Photo Essay: Canvasbacks

A photo essay documenting the grace and elegance of North America's king of ducks

© Michael Furtman

Revered by old-time waterfowlers as the King of Ducks, the noble canvasback has every trait a duck hunter can admire. It is large bodied, yet sleek and elegant. The scarlet head of the male is held high, and its striking blood-red eyes are unmistakable. The name "canvasback" is derived from the dusty white feathers on its back and sides. English settlers along the Atlantic coast thought these feathers looked like white canvas fabric. 


Photo © Michael Furtman

With swift wing beats, canvasbacks are one of the fastest ducks in the sky, but the trade-off is that they are very slow and clumsy on land. Because their feet are placed far back on their body for swimming and diving, the canvasback has difficulty walking on land and cannot quickly lift off the water like a mallard. Instead, the canvasback must flap its wings and get a running start over the water's surface before taking flight.


Photo © Michael Furtman

Most canvasbacks breed in the Prairie Pothole Region, but some will nest as far north as Alaska. Canvasback hens prefer to nest on heavily vegetated ponds with deep enough water to provide some protection from land-based carnivores like skunks and foxes.


Photo © Michael Furtman

Canvasbacks and other diving ducks have suffered from the deterioration of water quality in North America. In many places of former importance to these birds, their preferred submersed aquatic plants have been lost to increased turbidity caused by soil erosion, rough fish, and industrial pollution. In other places like San Francisco Bay and certain spots in the Great Lakes, chemical contaminants are accumulating in wintering and migrating diving ducks. On the breeding grounds, wetland drainage and filling continue to be the main threat to canvasbacks and redheads.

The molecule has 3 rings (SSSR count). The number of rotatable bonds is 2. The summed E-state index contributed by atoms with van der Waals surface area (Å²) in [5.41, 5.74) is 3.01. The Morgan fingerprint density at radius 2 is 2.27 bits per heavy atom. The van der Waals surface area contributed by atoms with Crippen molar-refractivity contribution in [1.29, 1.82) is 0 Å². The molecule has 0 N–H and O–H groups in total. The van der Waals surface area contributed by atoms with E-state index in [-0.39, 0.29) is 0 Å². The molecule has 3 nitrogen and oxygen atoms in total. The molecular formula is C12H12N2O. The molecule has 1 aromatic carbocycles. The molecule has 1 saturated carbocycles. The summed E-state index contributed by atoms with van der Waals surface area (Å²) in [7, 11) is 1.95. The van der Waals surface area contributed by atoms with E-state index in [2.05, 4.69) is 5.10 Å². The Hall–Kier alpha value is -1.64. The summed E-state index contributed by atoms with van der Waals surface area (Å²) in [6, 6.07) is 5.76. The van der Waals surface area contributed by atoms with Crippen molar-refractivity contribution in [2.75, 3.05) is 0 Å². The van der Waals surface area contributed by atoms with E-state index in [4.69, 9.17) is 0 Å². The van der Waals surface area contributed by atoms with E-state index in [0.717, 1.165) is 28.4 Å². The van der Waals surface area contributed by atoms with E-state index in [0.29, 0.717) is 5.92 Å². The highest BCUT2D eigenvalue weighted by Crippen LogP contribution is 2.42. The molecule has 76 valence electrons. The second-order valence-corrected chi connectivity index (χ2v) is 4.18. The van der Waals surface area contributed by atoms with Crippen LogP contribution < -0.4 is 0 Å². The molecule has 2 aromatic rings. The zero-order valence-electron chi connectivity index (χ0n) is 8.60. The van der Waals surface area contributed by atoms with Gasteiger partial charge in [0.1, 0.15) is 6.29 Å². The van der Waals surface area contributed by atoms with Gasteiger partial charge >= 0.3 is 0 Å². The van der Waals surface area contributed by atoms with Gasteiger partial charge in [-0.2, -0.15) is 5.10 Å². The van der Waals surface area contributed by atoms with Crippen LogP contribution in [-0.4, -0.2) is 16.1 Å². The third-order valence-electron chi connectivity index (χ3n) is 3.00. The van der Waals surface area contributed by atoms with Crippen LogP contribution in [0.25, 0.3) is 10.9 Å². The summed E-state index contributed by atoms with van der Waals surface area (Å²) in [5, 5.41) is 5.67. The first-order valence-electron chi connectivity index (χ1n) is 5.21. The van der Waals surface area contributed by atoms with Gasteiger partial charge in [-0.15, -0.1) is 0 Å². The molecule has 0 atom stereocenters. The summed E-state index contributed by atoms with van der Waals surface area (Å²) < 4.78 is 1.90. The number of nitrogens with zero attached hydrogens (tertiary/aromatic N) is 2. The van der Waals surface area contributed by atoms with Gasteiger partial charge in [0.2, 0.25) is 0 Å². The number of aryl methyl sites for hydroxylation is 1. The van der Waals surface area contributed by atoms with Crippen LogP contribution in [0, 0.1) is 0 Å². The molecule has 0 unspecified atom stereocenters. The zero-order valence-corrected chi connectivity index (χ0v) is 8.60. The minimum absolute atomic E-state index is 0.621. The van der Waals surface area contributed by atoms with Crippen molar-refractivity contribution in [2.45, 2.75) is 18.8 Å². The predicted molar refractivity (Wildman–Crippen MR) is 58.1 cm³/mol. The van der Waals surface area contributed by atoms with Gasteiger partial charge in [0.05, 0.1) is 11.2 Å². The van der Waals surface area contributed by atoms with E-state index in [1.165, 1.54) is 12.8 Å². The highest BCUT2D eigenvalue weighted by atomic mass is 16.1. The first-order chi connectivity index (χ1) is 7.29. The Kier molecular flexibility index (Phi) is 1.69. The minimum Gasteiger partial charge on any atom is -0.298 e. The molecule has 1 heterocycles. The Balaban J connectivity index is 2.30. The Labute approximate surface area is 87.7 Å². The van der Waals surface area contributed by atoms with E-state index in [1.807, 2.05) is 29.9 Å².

Photo © Michael Furtman

With conservative regulations in place to help ensure a sustainable harvest, fewer people hunt "King Can" than once did. But because of the species' restricted distribution and the challenge of hunting their wide-open haunts, cans were never everyman's duck like mallards are. But everyone should witness once in their lifetime the thrill of a flock of cans ripping over decoys on a crossing wind.


Photo © Michael Furtman

The startling roar of wind through a hundred wings. The surprising snap of feathers straining against the air and the force of a duck trying to change direction fast. Dazzling white plumage against indigo water in the evening light.


Photo © Michael Furtman

Conserving canvasbacks is all about conserving wetlands—something Ducks Unlimited has been doing in the United States and Canada since 1937. On the prairies, DU is working with many partners to protect small potholes and larger wetlands that support the majority of breeding canvasbacks and many other waterfowl species.


On key canvasback migration and wintering areas, DU and partners are working to improve water quality in high-priority watersheds like the Great Lakes; Chesapeake Bay; the Illinois and Mississippi rivers; coastal North and South Carolina; San Francisco Bay, and the Gulf Coast. Good water quality ensures healthy production of submersed aquatic plants and abundant canvasback food.


Photo © Michael Furtman

May we always have the opportunity to meet these legendary birds up close and personal! But this shall only be so if we look after the wetlands that sustain canvasbacks across our continent. Just like a flight of cans arrowing through an autumn wind, our course is clear. Let us not fail the birds, or future generations, in our resolve


Photo © Michael Furtman

For more information on how you can help conserve vital wetland habitat for canvasbacks and other waterfowl, click here.